US 6621492 B2 Abstract A method, system, and program product for creating a child node of a binary space partitioning (BSP) tree node that better approximates the size of an object to be rendered is provided. In one embodiment, a a binary space partitioning tree is created. A rendering process then determines whether either a top node or a child node in a first level of child nodes is a good approximation of the object to be rendered. If not, then the rendering process modifies the binary space partitioning tree to include a new child node having boundaries that are closer to the maximum coordinates of primitives defining the object than are the boundaries of the top node or of the child nodes in the first level of child nodes. This new child node may have a bounding volume that overlaps the bounding volumes of other child nodes in the BSP tree.
Claims(24) 1. A method for creating a child node of a binary space partitioning tree node that better approximates the size of an object to be rendered, the method comprising:
creating a binary space partitioning tree wherein when nodes are subdivided a parent node is subdivided into equal-sized, non-overlapping child nodes which together occupy the entire space of the parent node;
responsive to a determination that neither a top node nor a child node in a first level of existing, non-overlapping child nodes, wherein the first level is immediately below a top level that contains the top node, is a good approximation of the object to be rendered, modifying the binary space partitioning tree to include a new child node in the first level having boundaries that are closer to the maximum coordinates of primitives defining the object than are the boundaries of the top node and the child nodes in the first level of child nodes, wherein the new child node in the first level overlaps at least one of the existing child nodes in the first level.
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9. A computer program product in a computer readable media for use in a data processing system for creating a child node of a binary space partitioning tree node that better approximates the size of an object to be rendered, the computer program product comprising:
first instructions for creating a binary space partitioning tree wherein when nodes are subdivided a parent node is subdivided into equal-sized, non-overlapping child nodes which together occupy the entire space of the parent node;
second instructions, responsive to a determination that neither a top node nor a child node in a first level of existing, non-overlapping child nodes, wherein the first level is immediately below a top level that contains the top node, is a good approximation of the object to be rendered, for modifying the binary space partitioning tree to include a new child node in the first level having boundaries that are closer to the maximum coordinates of primitives defining the object than are the boundaries of the top node and the child nodes in the first level of child nodes, wherein the new child node in the first level overlaps at least one of the existing child nodes in the first level.
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17. A system for creating a child node of a binary space partitioning tree node that better approximates the size of an object to be rendered, the system comprising:
first means for creating a binary space partitioning tree wherein when nodes are subdivided a parent node is subdivided into equal-sized, non-overlapping child nodes which together occupy the entire space of the parent node;
second means, responsive to a determination that neither a top node nor a child node in a first level of existing, non-overlapping child nodes, wherein the first level is immediately below a top level that contains the top node, is a good approximation of the object to be rendered, for modifying the binary space partitioning tree to include a new child node in the first level having boundaries that are closer to the maximum coordinates of primitives defining the object than are the boundaries of the top node and the child nodes in the first level of child nodes, wherein the new child node in the first level overlaps at least one of the exisitng child nodes in the first level.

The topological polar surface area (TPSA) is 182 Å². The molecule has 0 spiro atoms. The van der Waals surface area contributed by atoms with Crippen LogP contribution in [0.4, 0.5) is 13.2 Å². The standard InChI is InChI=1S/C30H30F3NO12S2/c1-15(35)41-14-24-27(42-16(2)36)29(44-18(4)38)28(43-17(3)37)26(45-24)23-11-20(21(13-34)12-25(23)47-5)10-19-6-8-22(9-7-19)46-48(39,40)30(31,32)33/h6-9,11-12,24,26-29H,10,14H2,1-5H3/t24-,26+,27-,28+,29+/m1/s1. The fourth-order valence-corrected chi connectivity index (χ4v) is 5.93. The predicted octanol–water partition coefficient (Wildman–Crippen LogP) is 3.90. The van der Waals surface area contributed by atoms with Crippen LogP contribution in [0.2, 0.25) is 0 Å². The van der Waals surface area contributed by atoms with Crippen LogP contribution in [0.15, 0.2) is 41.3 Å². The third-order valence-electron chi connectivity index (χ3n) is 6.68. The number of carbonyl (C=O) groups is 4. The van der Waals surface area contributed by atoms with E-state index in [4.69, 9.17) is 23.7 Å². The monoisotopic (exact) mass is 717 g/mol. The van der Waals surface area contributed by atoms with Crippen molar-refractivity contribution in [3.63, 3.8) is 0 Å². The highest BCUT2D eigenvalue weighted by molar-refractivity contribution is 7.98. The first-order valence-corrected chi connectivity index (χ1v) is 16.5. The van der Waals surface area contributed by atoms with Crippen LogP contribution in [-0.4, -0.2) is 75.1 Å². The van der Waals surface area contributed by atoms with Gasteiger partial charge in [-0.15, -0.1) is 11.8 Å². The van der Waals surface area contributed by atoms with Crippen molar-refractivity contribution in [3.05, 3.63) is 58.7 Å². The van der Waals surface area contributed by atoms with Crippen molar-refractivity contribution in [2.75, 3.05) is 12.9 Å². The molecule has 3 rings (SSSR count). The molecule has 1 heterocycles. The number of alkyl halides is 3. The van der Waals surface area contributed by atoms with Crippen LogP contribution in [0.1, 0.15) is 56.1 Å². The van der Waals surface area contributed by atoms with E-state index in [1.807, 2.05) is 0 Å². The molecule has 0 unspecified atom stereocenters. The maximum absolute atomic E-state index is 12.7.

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Description The present application is related to co-pending U.S. patent application Ser. No. 09/740,526 entitled “TIGHTENED BOUNDING VOLUMES FOR BSP-TREES” filed Dec. 18, 2000. The content of the above mentioned commonly assigned, co-pending U.S. patent application is hereby incorporated herein by reference for all purposes. 1. Technical Field The present invention relates generally to an improved graphics subsystem and in particular to a method and an apparatus for processing binary space partitioning (BSP) trees. Still more particularly, the present invention provides a method and an apparatus for improving the accuracy of the bounding volumes for BSP-trees. 2. Description of the Related Art The display of two and three dimensional graphic images of complex scenes in real time have improved greatly as hardware and software have improved. These images are very complex, so efficient processing is of utmost importance. Binary space partitioning (BSP) trees were introduced in the early 1980's (See Fuchs, Kedem, and Nayor, “On Visible Surface Generation by A Priori Tree Structures”, SIGGRAPH '80, pp. 124-133, the content of which is hereby incorporated by reference for all purposes) to aid in the processing of 3-D scenes. BSP trees are a standard tool in image processing and are continually being improved through refinement. A BSP tree divides an n-dimensional space into two components using an n-1 dimensional object. For example, a 0 dimensional point on a line divides the 1 dimensional line into two components. Alternatively, a 1 dimensional line divides a 2 dimensional plane into two components. For a 3 dimension scene, a 2 dimensional plane divides the scene into two components. The process of subdivision continues recursively to subdivide an n-dimensional space into smaller components called polytopes. A polytope is a generalization of a polyhedron. Informally, it is a multi-dimensional solid with flat sides. The faces are the hyper-planes that are subdividing the n-dimensional space. Storing these polytopes in a BSP tree allows the n-dimensional space to be classified and sorted in a manner that assists in carrying out other processing tasks, such as hidden surface removal. Polytopes can approximate objects in the n-dimensional space. Therefore, it would be advantageous to have improved bounding volumes in a BSP tree to make graphics processing more efficient. The present invention provides a method, system, and program product for creating a child node of a binary space partitioning (BSP) tree node that better approximates the size of an object to be rendered. In one embodiment, a a binary space partitioning tree is created. A rendering process then determines whether either a top node or a child node in a first level of child nodes is a good approximation of the object to be rendered. If not, then the rendering process modifies the binary space partitioning tree to include a new child node having boundaries that are closer to the maximum coordinates of primitives defining the object than are the boundaries of the top node or of the child nodes in the first level of child nodes. This new child node may have a bounding volume that overlaps the bounding volumes of other child nodes in the BSP tree. The novel features believed characteristic of the invention are set forth in the appended claims. The invention itself, however, as well as a preferred mode of use, further objectives and advantages thereof, will best be understood by reference to the following detailed description of an illustrative embodiment when read in conjunction with the accompanying drawings, wherein: FIG. 1 is a pictorial representation of a distributed data processing system in which the present invention may be implemented; FIG. 2 is a block diagram of a data processing system in which the present invention may be implemented; FIG. 3A shows a two dimensional space subdivided by “hyperplanes” to form subspaces; FIG. 3B shows the BSP tree constructed based on the subdivisions in FIG. 3A; FIG. 4A shows a one dimensional space subdivided by points to form subspaces; FIG. 4B shows the best approximating subspaces for a set of objects based on the subspaces in FIG. 4A; FIG. 5A shows a one dimensional space subdivided by points to form subspaces with additional subspaces added to better represent regions overlapping two or more subspaces in accordance with a preferred embodiment of the invention; FIG. 5B shows the best approximating subspaces for a set of objects based on the subspaces in FIG. 5A in accordance with a preferred embodiment of the invention; FIG. 6A shows a two dimensional space containing an image of a pickup truck subdivided by lines to form subspaces; FIG. 6B shows the BSP tree constructed based on the subspaces in FIG. 6A; FIG. 7A shows a two dimensional space containing an image of a pickup truck subdivided by lines to form subspaces with an additional subspace added to better represent the pickup truck in accordance with a preferred embodiment of the invention; FIG. 7B shows the BSP tree constructed based on the subspaces in FIG. 7A in accordance with a preferred embodiment of the invention; and FIG. 8 depicts a flowchart illustrating an exemplary process and data flow for determining the values of the bounds of the subspaces in accordance with the present invention. With reference now to the figures, and in particular with reference to FIG. 1, a pictorial representation of a distributed data processing system is depicted in which the present invention may be implemented. Distributed data processing system In the depicted example, servers In the depicted example, servers In a similar manner, data backup support is provided by storage units In the depicted example, distributed data processing system FIG. 1 is intended as an example and not as an architectural limitation for the processes of the present invention. The present invention works locally on a particular machine, such as client With reference now to FIG. 2, a block diagram of a data processing system in which the present invention may be implemented is illustrated. Data processing system Expansion bus interface An operating system runs on processor Those of ordinary skill in the art will appreciate that the hardware in FIG. 2 may vary depending on the implementation. For example, other peripheral devices, such as optical disk drives and the like, may be used in addition to or in place of the hardware depicted in FIG. A BSP-tree is best introduced using a simple example. FIG. 3A shows a two dimensional object, plane A, that is divided into subplanes B and C by the line X. Line X is a one dimensional example of a hyper-plane that divides an 2-dimensional space into two components. In the right hand image, the subplane B is further subdivided into the subplanes D and E by the line Y. From a more general perspective, in the right hand image there are three polytopes, C, D, and E, formed by two hyperplanes, X and Y. FIG. 3B shows the BSP tree constructed as a result of subdividing the 2-dimensional plane. The left hand tree has a single node, A, representing the entire space. Space A is divided into subspaces B and C by hyperplane X, so the two subspaces, B and C, become children of the node A, as seen in the tree in the middle. Every time a space is subdivided by a hyperplane, the children of the node are the two subspaces that are formed. So when hyperplane Y divides subspace B into components D and E, the node B in the BSP tree now has children D and E. This process continues as the original space is recursively subdivided into smaller and smaller polytopes. As one of ordinary skill in the art will appreciate, the discussion above with a two dimensional space being subdivided by a one dimensional line can be extended to higher dimensions, such as 3D space being subdivided by 2D planes. This example can also be simplified to a one dimensional line being subdivided by a zero dimensional point, as shown in the next sequence of figures. In FIG. 4A, the entire “space” is the one dimensional line segment A from 0 to 10. The midpoint at position Given a partitioning of the original space into arbitrary objects, the problem to be solved is to find the polytope that best approximates each object. A “best” approximation of a object means a polytope that fully includes the object and has the least additional space outside the object. This is best understood by example. In FIG. 4B, the space 0 to 10 has been partitioned into three objects, the line segments [0 . . . 4], [4 . . . 6], and [6 . . . 10]. There are three polytopes available to act as approximations for these objects: A from [0 . . . 10], B from [0 . . . 5], and C from [5 . . . 10]. The best approximation of object [0 . . . 4] is polytope B [0 . . . 5] and the best approximation of object [6 . . . 10] is polytope C [5 . . . 10]. A problem arises with the object [4 . . . 6] which is not fully contained in either polytope B or C formed by partitioning the original space A. In fact, only the original polytope A can approximate this object and it is obvious that this is a very poor approximation. This is the problem addressed by this invention. In the prior art, a BSP tree is formed as each space in the tree is subdivided into two subspaces by a hyperplane. These two subspaces are non-overlapping and their union form the original space. There are two basic approaches to deciding on the location of the hyperplanes dividing the space into subspaces. In the first approach, the hyperplanes are chosen so as to best fit the objects in the image. This is a computationally expensive approach and, despite the computational effort, the result will not be optimal due to the complexity of the image, particularly when a 3-dimensional image is considered. The second approach is to select the hyperplanes in a computationally efficient manner, such as using the midpoint of a line segment. After the BSP tree is built, when it is detected that an object does not fit into an existing subspace well, corrective actions are taken to improve the BSP tree. This invention uses the second approach and it is the “corrective actions” that are the central idea of the invention. In the present invention, the formation of a BSP tree is modified in two significant ways. First, the subdivisions of a space can be into two or more subspaces. Second, the subspaces can overlap and need not be disjoint. The significance of these changes can be appreciated by reexamining the example from FIG. In FIG. 5A, a BSP tree is formed by partitioning the line segment A [0 . . . 10] into the two segments B [0 . . . 5] and C [5 . . . 10]. Additionally, a new segment D [4 . . . 6] is added to the structure to provide a better fit for the object [4 . . . 6]. FIG. 5B has the same three objects as FIG. For a more realistic example, FIG. 6A shows a two dimensional plane A containing an image of a pickup truck. The plane A is subdivided vertically to form subplanes B and C. The subplane B is subdivided horizontally to form the subplanes D and E. In a similar manner, the subplane C is subdivided horizontally to form the subplanes F and G. These polytopes are formed in a computationally efficient manner by bisecting each plane in the opposite direction of the previous bisection. This approach is simple but does not take into consideration the image being displayed. FIG. 6B shows the BSP tree constructed based on the subspaces in FIG. FIG. 7A shows the same two dimensional space containing an image of a pickup truck as in FIG. FIG. 7B shows the BSP tree constructed based on the subspaces in FIG. 7A in accordance with a preferred embodiment of the invention. The tree is similar to that shown in FIG. 6B, but the node H has been added as a child of the node A. When this tree is searched to find the best approximation of the image of the pickup truck, subspace H is found to be a much better approximation than subspace A that was found using the prior art. With reference now to FIG. 8, a flowchart illustrating an exemplary process and data flow for determining the values of the bounds of the subspaces is depicted in accordance with the present invention. To begin, a space is defined, using the methods of the prior art, that includes the entire object that is to be rendered and displayed to a user (step Once the desired number of levels of node subspaces has been created, the rendering process analyzes the top node and first level child nodes to determine how well the node approximates the size of the object to be rendered and displayed (step Thus, for example, if a user moved the image of the pickup depicted in FIG. 7A to the right to such that the complete extent of subspaces C, G, and F were removed from the viewable area of the display, but only parts of subspaces B, D, and E were removed from the viewable areas, without utilizing the present invention, the entire left portion of the pickup as contained within node B would need to be rendered because the rendering process would have no way of knowing which parts of the image within node B had been removed. However, utilizing the present invention, if the entire bounds of node H were also removed from the viewable area of the user's display, the rendering process would be able to determine that none of the image of the pickup needed to be rendered since no part of the pickup would be displayed to the user. Thus, the present invention improves the speed of rendering by eliminating unnecessary bus traffic from input/output devices and eliminates unnecessary use of the processor. The description of the present invention has been presented for purposes of illustration and description but is not intended to be exhaustive or limited to the invention in the form disclosed. Many modifications and variations will be apparent to those of ordinary skill in the art. The embodiment was chosen and described in order to best explain the principles of the invention and the practical application, and to enable others of ordinary skill in the art to understand the invention for various embodiments with various modifications as are suited to the particular use contemplated. Patent Citations